solid state external drive or normal spinning type?

Discussion in 'Computer Support' started by jw 1111, Sep 11, 2005.

  1. jw 1111

    jw 1111 Guest

    Hi, in choosing an external hard drive i have narrowed it down to a choice
    between a small laptop type in an external case or a small portable solid
    state type of 60
    GB.

    is there any advantage in getting the normal laptop type since the
    solid state one has no moving parts; which i thought would have been an
    advantage. but on the other hand if they were that much better i guess the
    soldi state type would be fitted to laptops, but they are not.

    any advice please about the relative merits of the two different types?
    thanks.
    jw 1111, Sep 11, 2005
    #1
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  2. jw 1111

    JANA Guest

    I have not seen a very large solid state type at a reasonable cost. If you
    have the dollars for a 60 gb solid state drive, this would be ideal. There
    would be no mechanical parts, thus it would have a much greater endurance
    for being knocked around.

    --

    JANA
    _____


    "jw 1111" <> wrote in message
    news:M_VUe.3960$...
    Hi, in choosing an external hard drive i have narrowed it down to a choice
    between a small laptop type in an external case or a small portable solid
    state type of 60
    GB.

    is there any advantage in getting the normal laptop type since the
    solid state one has no moving parts; which i thought would have been an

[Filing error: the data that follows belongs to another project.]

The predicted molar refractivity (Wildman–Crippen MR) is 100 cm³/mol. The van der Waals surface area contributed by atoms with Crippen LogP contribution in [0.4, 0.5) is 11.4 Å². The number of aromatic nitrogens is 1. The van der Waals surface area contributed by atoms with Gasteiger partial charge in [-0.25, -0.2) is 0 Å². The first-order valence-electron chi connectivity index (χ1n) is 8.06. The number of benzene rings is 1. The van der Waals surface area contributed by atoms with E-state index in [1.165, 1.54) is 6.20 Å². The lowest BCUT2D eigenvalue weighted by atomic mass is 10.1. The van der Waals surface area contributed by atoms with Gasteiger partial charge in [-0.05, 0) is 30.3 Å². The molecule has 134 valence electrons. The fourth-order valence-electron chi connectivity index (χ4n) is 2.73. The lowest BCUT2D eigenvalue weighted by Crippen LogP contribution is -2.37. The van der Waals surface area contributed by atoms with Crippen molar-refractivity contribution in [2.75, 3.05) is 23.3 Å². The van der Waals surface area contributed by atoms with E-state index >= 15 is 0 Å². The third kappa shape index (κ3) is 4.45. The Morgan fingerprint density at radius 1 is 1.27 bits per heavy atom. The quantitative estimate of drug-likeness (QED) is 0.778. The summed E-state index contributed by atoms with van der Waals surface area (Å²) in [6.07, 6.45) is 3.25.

advantage. but on the other hand if they were that much better i guess the
    soldi state type would be fitted to laptops, but they are not.

    any advice please about the relative merits of the two different types?
    thanks.
    JANA, Sep 11, 2005
    #2
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  3. JANA wrote:
    [replies trimmed to 24hrsupport.helldesk because question is of no special
    relevance to "microsoft" or "ie6" related groups]

    > I have not seen a very large solid state type at a reasonable cost. If you
    > have the dollars for a 60 gb solid state drive, this would be ideal. There
    > would be no mechanical parts, thus it would have a much greater endurance
    > for being knocked around.
    >

    But then, look at the specs .. usually flash memory is specified for around
    100.000 overwrites. Sounds pretty much, but *just that one byte that counts
    the seconds* will be affected first, like maybe main inode/FAT table
    entries.
    Just because I'm curous, how much to pay for it?

    Btw., there are hardware groups where the thread appears to belong to.
    --
    Longhorn error#4711: TCPA / NGSCP VIOLATION: Microsoft optical mouse
    detected penguin patterns on mousepad. Partition scan in progress
    to remove offending incompatible products. Reactivate MS software.
    Linux woodpecker.homnet.at 2.6.13-mm2[LinuxCounter#295241,ICQ#4918962]
    Walter Mautner, Sep 11, 2005
    #3
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